Among all the adulations and hyperbole that will surround Anthony Joshua after he reclaimed his world titles against Andy Ruiz Jr, what will surprise many are the simple foundations on which the success was built. As soon as he accepted the defeat, Joshua made the commitment to win the return at any cost, an approach his opponent apparently refused to do.
It was instructive that two days after his loss, Anthony Joshua was back in the gym. While the intensity wasn’t high, it set a tone that would last for the next six months – he would show up to every session and make every sacrifice in facing his demons.
We now understand that he was going through, presently undefined, health issues and these had an impact in that defeat. In a previous article in the aftermath of the fight, we suggested that conquering the demons of defeat would prove his toughest challenge. As it turned out, the health issues provided a buffer to those demons and actually offered a ray of hope that, if he can maximise his potential over the following months, it would take a special version of Andy Ruiz Jr to defeat him.
Joshua zeroed in on a path to excellence where no expense was spared and no corner was cut. Into the fold came Angel Fernandez, unknown to many, but respected by those that appreciate a focused and progressive coach. He was able to provide new techniques and the tactics to box from the perimeter of the ring with well-timed and accurate punching.
Considering the bond Joshua has with his trainer, Robert McCracken, this was not a small step, but made a massive statement that he was ready for redemption. Hunkered down between London Sheffield and Sutton, the path was meticulously plotted while Andy Ruiz was celebrating his new-found, and maybe fleeting, celebrity status. Sparring partners were identified, tactics and techniques agreed, training scheduled, holidays and rests were locked in while fight negotiations were underway.
In amongst all of this, Joshua remained in shape, remained committed and more importantly, he remained disciplined.
It was this period from June to September that defined the outcome of the fight. Where Joshua remained focused, structured and disciplined, Ruiz was the exact opposite. This is important because boxing history is littered with examples of boxers reaching the pinnacle and immediately regressing, forgetting the sacrifices that got them to the top.
From Roberto Duran to Mike Tyson, many greats have succumbed to the ‘demons of success.’
It takes a purpose higher than simply being a world champion to remain a world champion. Once to reach that summit, a whole new level of work and dedication is required. There are new sacrifices to make, new temptations to resist. There are moments where you need the courage to say, ‘no’, even when the temptation is strong.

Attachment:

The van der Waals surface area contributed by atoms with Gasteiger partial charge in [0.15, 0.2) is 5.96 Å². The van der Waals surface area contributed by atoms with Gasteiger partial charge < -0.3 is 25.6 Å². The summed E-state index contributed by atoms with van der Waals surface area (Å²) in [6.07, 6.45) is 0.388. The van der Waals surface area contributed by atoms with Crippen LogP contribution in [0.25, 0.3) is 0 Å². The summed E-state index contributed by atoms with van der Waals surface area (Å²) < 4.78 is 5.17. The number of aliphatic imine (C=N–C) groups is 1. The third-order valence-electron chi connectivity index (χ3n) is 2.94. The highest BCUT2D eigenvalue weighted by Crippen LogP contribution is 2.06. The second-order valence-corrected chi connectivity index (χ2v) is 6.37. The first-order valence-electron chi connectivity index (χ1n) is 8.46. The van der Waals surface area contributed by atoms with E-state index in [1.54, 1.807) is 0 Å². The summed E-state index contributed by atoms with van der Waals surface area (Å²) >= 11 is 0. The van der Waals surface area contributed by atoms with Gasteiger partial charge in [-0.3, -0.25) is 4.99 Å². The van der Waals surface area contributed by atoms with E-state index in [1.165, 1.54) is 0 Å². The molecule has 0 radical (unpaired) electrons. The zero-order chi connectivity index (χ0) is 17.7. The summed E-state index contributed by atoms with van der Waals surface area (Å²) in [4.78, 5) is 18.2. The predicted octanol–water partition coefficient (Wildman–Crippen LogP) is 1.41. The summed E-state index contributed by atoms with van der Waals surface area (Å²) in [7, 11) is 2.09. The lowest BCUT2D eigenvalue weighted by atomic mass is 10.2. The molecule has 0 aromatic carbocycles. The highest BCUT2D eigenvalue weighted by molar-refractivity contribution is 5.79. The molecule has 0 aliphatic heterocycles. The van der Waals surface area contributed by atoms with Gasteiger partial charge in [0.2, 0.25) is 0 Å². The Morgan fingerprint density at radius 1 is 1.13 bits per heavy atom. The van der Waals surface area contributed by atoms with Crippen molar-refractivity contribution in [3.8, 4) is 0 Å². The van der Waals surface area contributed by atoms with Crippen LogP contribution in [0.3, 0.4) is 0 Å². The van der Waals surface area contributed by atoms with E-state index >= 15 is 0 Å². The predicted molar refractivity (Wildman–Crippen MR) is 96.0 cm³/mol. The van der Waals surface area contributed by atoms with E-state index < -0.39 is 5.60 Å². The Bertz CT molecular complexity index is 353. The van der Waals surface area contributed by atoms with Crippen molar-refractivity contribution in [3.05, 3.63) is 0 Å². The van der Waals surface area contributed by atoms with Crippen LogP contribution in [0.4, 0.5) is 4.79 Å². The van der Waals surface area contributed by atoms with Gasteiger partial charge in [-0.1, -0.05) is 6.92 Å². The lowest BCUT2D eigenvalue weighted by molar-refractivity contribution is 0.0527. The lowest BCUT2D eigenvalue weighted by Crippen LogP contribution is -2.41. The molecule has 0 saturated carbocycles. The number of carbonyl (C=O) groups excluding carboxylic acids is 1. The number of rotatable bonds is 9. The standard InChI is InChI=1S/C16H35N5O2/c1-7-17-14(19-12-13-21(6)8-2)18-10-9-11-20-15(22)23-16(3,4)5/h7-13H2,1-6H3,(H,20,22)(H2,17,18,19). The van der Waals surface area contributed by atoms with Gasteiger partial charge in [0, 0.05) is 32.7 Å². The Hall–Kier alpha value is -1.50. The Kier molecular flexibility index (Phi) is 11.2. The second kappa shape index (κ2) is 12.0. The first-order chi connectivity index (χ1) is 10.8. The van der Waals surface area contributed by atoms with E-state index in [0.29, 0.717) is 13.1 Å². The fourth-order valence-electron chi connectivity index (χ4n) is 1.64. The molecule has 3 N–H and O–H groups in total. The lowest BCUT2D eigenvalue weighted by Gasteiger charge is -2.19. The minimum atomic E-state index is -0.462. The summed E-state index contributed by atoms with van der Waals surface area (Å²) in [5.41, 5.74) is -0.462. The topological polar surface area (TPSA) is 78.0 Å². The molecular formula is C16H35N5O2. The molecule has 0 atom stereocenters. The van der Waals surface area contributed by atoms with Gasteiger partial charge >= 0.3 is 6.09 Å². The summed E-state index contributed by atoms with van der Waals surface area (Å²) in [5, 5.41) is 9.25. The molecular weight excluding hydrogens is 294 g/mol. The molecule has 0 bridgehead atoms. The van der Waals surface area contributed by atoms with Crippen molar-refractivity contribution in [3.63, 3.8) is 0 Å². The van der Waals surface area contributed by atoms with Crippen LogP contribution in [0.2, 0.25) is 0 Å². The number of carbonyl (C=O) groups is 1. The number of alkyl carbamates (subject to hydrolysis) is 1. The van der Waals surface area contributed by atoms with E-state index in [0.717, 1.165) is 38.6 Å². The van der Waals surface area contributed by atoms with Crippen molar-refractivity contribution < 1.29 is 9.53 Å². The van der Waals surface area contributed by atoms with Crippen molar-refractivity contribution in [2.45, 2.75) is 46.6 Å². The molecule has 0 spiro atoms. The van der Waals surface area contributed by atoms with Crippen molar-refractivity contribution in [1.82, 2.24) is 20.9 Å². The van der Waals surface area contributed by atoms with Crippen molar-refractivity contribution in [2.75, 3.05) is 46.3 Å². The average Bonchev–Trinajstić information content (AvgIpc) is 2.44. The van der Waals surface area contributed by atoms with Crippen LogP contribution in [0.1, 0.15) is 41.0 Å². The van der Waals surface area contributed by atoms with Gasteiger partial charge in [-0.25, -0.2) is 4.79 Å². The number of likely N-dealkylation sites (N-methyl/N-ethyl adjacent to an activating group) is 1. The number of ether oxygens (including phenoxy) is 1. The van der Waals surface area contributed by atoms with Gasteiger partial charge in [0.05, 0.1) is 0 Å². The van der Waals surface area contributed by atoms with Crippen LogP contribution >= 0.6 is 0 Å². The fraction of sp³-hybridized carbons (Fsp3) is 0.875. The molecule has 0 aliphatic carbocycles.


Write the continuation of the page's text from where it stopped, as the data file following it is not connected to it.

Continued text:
Joshua made the solemn commitment to show up to every session and set the highest standards of execution
In the key summer months, Joshua embraced the sacrifice and Ruiz failed to do so. It is worth remembering that Ruiz was thrust into this elevated position while Joshua was progressively prepared and primed for this from his earliest days as an amateur.
It meant that, as the leaves browned and the autumnal chill set in, Joshua moved into his formal training camp with at least 60 training sessions in him, the equivalent of five weeks training. The transition was seamless and the focus was only on how to win the fight.
In the United States, Andy Ruiz was everywhere that offered him an invite. The disconnect between boxer and trainer was obvious with his trainer, many Robles clueless on when training camp would start and what weight Andy Ruiz would return to camp at.
We now know that, by September, Ruiz was horribly overweight and had done no training through the summer. It then meant a 12 week camp was mainly focused on reducing his weight and increasing his mobility, all the while trying to find ways to find a way to beat an Anthony Joshua that would be more cautious and focused.
At this point in September, Ruiz essentially gifted all the advantages to Antony Joshua.
In camp, Joshua looked happy and relaxed, comfortably in surroundings that had delivered his greatest triumphs as an athlete. Into this inner sanctum, new friends were welcomed, the trainer Fernandez, the sparring partners, Timothy Moten, Andrew Tabiti and Tom Little and various others who would add the marginal gains needed for success.
Through all of this, Joshua made the solemn commitment to show up to every session and set the highest standards of execution. Even more impressive was his commitment to listen and act upon the words of those he had pain to support his road to redemption.
Camp Joshua looked a happy and ordered place while camp Ruiz looked like the rules were subject to change any time Ruiz decided. In fact, it remains unclear as to how many training sessions he missed. The rumours are that many were missed with his trainer helpless to influence him.
By fight night, we were able to see the sum total of the decisions both men had made in the previous six months. The resounding victory for Joshua was confirmation that nothing in sport, and maybe life, will beat the ability to remain committed, remain consistent and listening to those that can help you.